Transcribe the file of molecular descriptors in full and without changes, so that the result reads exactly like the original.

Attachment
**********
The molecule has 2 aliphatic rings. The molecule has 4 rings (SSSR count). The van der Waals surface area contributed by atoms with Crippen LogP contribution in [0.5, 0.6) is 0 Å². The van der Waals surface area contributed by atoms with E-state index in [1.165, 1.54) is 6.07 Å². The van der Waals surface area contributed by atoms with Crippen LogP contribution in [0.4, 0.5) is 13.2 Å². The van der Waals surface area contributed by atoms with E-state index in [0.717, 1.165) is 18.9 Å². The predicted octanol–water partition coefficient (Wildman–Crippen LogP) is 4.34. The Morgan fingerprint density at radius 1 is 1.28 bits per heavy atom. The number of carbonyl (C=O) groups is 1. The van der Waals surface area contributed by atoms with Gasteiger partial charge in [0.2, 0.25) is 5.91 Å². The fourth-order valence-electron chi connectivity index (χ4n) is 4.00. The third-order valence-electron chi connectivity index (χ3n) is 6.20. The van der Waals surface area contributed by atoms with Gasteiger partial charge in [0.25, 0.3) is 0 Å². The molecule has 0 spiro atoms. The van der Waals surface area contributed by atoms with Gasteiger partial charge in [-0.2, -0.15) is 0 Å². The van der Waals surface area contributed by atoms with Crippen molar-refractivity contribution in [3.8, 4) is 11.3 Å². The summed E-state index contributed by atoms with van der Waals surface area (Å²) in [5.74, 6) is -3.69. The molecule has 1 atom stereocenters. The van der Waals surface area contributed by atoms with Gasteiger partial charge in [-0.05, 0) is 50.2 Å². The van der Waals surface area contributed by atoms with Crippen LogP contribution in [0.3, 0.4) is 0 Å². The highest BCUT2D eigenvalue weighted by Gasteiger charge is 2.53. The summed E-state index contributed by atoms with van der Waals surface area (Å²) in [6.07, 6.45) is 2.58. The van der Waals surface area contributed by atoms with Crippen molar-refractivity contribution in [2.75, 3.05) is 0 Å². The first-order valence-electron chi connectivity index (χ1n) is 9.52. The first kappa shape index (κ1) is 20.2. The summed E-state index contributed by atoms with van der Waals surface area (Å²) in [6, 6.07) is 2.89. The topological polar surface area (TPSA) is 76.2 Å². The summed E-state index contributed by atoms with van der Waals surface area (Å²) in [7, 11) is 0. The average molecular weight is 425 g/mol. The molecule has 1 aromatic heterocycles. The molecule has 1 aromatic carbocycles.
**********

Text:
The molecule has 2 aliphatic rings. The molecule has 4 rings (SSSR count). The van der Waals surface area contributed by atoms with Crippen LogP contribution in [0.5, 0.6) is 0 Å². The van der Waals surface area contributed by atoms with E-state index in [1.165, 1.54) is 6.07 Å². The van der Waals surface area contributed by atoms with Crippen LogP contribution in [0.4, 0.5) is 13.2 Å². The van der Waals surface area contributed by atoms with E-state index in [0.717, 1.165) is 18.9 Å². The predicted octanol–water partition coefficient (Wildman–Crippen LogP) is 4.34. The Morgan fingerprint density at radius 1 is 1.28 bits per heavy atom. The number of carbonyl (C=O) groups is 1. The van der Waals surface area contributed by atoms with Gasteiger partial charge in [0.2, 0.25) is 5.91 Å². The fourth-order valence-electron chi connectivity index (χ4n) is 4.00. The third-order valence-electron chi connectivity index (χ3n) is 6.20. The van der Waals surface area contributed by atoms with Gasteiger partial charge in [0.25, 0.3) is 0 Å². The molecule has 0 spiro atoms. The van der Waals surface area contributed by atoms with Gasteiger partial charge in [-0.2, -0.15) is 0 Å². The van der Waals surface area contributed by atoms with Crippen molar-refractivity contribution in [3.8, 4) is 11.3 Å². The summed E-state index contributed by atoms with van der Waals surface area (Å²) in [5.74, 6) is -3.69. The molecule has 1 atom stereocenters. The van der Waals surface area contributed by atoms with Gasteiger partial charge in [-0.05, 0) is 50.2 Å². The van der Waals surface area contributed by atoms with Crippen LogP contribution in [0.3, 0.4) is 0 Å². The highest BCUT2D eigenvalue weighted by Gasteiger charge is 2.53. The summed E-state index contributed by atoms with van der Waals surface area (Å²) in [6.07, 6.45) is 2.58. The van der Waals surface area contributed by atoms with Crippen molar-refractivity contribution in [2.75, 3.05) is 0 Å². The first-order valence-electron chi connectivity index (χ1n) is 9.52. The first kappa shape index (κ1) is 20.2. The summed E-state index contributed by atoms with van der Waals surface area (Å²) in [6, 6.07) is 2.89. The topological polar surface area (TPSA) is 76.2 Å². The summed E-state index contributed by atoms with van der Waals surface area (Å²) in [7, 11) is 0. The average molecular weight is 425 g/mol. The molecule has 1 aromatic heterocycles. The molecule has 1 aromatic carbocycles.